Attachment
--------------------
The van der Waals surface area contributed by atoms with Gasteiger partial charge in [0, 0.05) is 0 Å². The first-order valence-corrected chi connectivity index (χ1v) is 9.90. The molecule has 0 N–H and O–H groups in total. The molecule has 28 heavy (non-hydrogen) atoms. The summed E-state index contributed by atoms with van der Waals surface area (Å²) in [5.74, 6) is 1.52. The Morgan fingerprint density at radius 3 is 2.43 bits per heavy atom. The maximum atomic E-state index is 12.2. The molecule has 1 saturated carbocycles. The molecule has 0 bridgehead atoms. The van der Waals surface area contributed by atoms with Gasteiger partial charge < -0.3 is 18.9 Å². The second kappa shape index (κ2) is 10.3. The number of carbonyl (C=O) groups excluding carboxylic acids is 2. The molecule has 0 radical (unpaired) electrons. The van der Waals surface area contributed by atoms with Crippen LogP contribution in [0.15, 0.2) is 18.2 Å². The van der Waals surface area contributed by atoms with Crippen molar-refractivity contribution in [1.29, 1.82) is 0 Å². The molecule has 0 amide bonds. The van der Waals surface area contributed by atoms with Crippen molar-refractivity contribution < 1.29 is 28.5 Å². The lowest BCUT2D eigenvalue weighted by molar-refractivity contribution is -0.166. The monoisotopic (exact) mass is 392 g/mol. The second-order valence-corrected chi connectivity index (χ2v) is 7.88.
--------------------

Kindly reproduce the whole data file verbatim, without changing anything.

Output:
The van der Waals surface area contributed by atoms with Gasteiger partial charge in [0, 0.05) is 0 Å². The first-order valence-corrected chi connectivity index (χ1v) is 9.90. The molecule has 0 N–H and O–H groups in total. The molecule has 28 heavy (non-hydrogen) atoms. The summed E-state index contributed by atoms with van der Waals surface area (Å²) in [5.74, 6) is 1.52. The Morgan fingerprint density at radius 3 is 2.43 bits per heavy atom. The maximum atomic E-state index is 12.2. The molecule has 1 saturated carbocycles. The molecule has 0 bridgehead atoms. The van der Waals surface area contributed by atoms with Gasteiger partial charge < -0.3 is 18.9 Å². The second kappa shape index (κ2) is 10.3. The number of carbonyl (C=O) groups excluding carboxylic acids is 2. The molecule has 0 radical (unpaired) electrons. The van der Waals surface area contributed by atoms with Crippen LogP contribution in [0.15, 0.2) is 18.2 Å². The van der Waals surface area contributed by atoms with Crippen molar-refractivity contribution in [1.29, 1.82) is 0 Å². The molecule has 0 amide bonds. The van der Waals surface area contributed by atoms with Crippen molar-refractivity contribution < 1.29 is 28.5 Å². The lowest BCUT2D eigenvalue weighted by molar-refractivity contribution is -0.166. The monoisotopic (exact) mass is 392 g/mol. The second-order valence-corrected chi connectivity index (χ2v) is 7.88.